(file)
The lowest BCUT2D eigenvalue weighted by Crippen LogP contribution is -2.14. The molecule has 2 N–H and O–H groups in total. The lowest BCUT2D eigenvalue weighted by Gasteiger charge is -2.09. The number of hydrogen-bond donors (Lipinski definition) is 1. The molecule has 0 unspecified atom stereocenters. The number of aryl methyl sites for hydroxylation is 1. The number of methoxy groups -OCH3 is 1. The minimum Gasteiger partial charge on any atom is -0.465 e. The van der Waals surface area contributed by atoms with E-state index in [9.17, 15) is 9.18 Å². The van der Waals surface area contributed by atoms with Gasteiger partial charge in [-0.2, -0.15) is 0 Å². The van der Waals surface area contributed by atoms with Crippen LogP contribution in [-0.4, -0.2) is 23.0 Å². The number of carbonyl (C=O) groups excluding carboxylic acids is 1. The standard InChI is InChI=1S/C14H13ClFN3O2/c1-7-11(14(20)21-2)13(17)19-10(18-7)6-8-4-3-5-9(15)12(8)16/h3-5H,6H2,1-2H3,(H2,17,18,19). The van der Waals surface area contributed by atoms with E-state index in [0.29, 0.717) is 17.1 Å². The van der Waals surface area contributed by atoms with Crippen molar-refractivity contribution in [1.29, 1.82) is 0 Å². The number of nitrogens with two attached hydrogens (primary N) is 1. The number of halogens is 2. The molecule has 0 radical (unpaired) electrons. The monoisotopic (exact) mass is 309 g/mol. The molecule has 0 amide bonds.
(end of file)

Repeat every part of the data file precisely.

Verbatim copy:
The lowest BCUT2D eigenvalue weighted by Crippen LogP contribution is -2.14. The molecule has 2 N–H and O–H groups in total. The lowest BCUT2D eigenvalue weighted by Gasteiger charge is -2.09. The number of hydrogen-bond donors (Lipinski definition) is 1. The molecule has 0 unspecified atom stereocenters. The number of aryl methyl sites for hydroxylation is 1. The number of methoxy groups -OCH3 is 1. The minimum Gasteiger partial charge on any atom is -0.465 e. The van der Waals surface area contributed by atoms with E-state index in [9.17, 15) is 9.18 Å². The van der Waals surface area contributed by atoms with Gasteiger partial charge in [-0.2, -0.15) is 0 Å². The van der Waals surface area contributed by atoms with Crippen LogP contribution in [-0.4, -0.2) is 23.0 Å². The number of carbonyl (C=O) groups excluding carboxylic acids is 1. The standard InChI is InChI=1S/C14H13ClFN3O2/c1-7-11(14(20)21-2)13(17)19-10(18-7)6-8-4-3-5-9(15)12(8)16/h3-5H,6H2,1-2H3,(H2,17,18,19). The van der Waals surface area contributed by atoms with E-state index in [0.29, 0.717) is 17.1 Å². The van der Waals surface area contributed by atoms with Crippen molar-refractivity contribution in [1.29, 1.82) is 0 Å². The number of nitrogens with two attached hydrogens (primary N) is 1. The number of halogens is 2. The molecule has 0 radical (unpaired) electrons. The monoisotopic (exact) mass is 309 g/mol. The molecule has 0 amide bonds.